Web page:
Most people have heard the term “pleading the Fifth," but may not know exactly what it means. The phrase refers to the Fifth Amendment of the United States Constitution, and “pleading the Fifth" means taking advantage of the right to not incriminate yourself.
The Fifth Amendment is a part of the Bill of Rights that guarantees you certain rights if you are ever accused of a crime. It protects you against:
Defendants (in both criminal and civil cases) have the option to avoid testifying in court. Prosecutors, judges, and even your own lawyer cannot make you. This right also applies to:
If you choose not to testify, the jury cannot consider your refusal when determining guilt or innocence.
Defendants in a civil case also do not have to testify in court if it would lead to them being charged with a crime. However, unlike in criminal trials, the jury may take your refusal to testify into account when reaching a verdict. Additionally, if a witness or defendant in a civil trial elects to invoke their Fifth Amendment rights before trial, they may later be barred from presenting certain evidence.
If you are a witness, you have a right to refuse to testify in some cases. If the testimony could potentially lead to you facing criminal charges, even charges that may be unrelated to the case, you may refuse.
Unlike the defendant in the case, however, witnesses can be forced to take the witness stand, usually with the use of a subpoena. Witnesses also do not entirely waive their rights when they take the stand. As a witness, you may elect not to answer certain questions while answering others.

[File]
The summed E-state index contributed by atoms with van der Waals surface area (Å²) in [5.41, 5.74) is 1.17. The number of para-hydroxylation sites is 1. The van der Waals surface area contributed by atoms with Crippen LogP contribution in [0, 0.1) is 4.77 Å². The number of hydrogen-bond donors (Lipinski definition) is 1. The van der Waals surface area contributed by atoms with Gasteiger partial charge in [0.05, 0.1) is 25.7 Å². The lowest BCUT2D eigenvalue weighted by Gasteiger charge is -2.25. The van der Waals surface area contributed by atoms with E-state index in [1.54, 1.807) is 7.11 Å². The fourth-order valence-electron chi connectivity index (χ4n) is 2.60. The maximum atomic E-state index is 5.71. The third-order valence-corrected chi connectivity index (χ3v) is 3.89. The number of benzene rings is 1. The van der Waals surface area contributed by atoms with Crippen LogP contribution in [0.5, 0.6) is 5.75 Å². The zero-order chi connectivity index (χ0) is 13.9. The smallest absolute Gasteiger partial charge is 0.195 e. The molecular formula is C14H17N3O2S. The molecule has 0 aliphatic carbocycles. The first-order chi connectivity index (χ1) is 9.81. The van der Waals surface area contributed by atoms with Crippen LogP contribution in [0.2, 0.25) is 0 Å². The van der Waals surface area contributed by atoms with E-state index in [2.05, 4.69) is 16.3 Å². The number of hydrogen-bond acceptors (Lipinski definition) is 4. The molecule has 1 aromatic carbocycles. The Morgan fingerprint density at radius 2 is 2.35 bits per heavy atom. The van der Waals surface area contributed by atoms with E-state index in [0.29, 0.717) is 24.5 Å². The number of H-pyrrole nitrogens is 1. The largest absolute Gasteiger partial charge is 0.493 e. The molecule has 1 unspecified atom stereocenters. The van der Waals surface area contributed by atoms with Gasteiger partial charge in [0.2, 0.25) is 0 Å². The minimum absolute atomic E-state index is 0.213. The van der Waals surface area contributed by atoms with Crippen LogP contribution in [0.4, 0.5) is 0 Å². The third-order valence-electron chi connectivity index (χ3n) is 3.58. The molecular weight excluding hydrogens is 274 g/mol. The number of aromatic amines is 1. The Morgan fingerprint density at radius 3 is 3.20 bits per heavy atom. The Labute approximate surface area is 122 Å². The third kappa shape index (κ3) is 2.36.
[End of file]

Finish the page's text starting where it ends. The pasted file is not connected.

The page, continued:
An example might involve a witness who saw a murder occur while breaking into the victim's home. If the witness answers questions about where they were or what they were doing at the time of the murder, the responses could lead to criminal charges. In such a case, the witness may refuse to answer those questions. However, the witness may elect to answer other questions about the murder.
While you can choose not to testify in court or answer incriminating questions, you can't refuse the collection of fingerprints or DNA samples, such as hair or saliva if law enforcement has the authority to collect this type of evidence. The Supreme Court has held this privilege only extends to testimonial evidence, and blood tests and fingerprints are not considered testimonial.
In addition to your rights against self-incrimination, the Fifth Amendment also gives you the right to remain silent. The police must inform you of these rights ( known as Miranda rights) before interrogating you.
The term Miranda rights stem from the historic 1966 U.S. Supreme Court case Miranda v. Arizona. Miranda warnings are based on the Fifth Amendment's rights against self-incrimination and the Sixth Amendment's right to counsel. Police must inform suspects of these rights when taking them into custody and before any police questioning occurs.
The Miranda warning requires that officers must inform you of the following before questioning you:
You can refuse to answer questions without a lawyer present, especially if your answers could lead to criminal charges. If you are not informed of your rights before questioning, any answers you give may be considered involuntary.
Deciding to invoke your Fifth Amendment right against self-incrimination can be complicated, both in civil and criminal cases. If you are facing charges, you may want to contact an experienced criminal defense attorney to ensure your rights are protected and discuss your options for invoking your Fifth Amendment rights.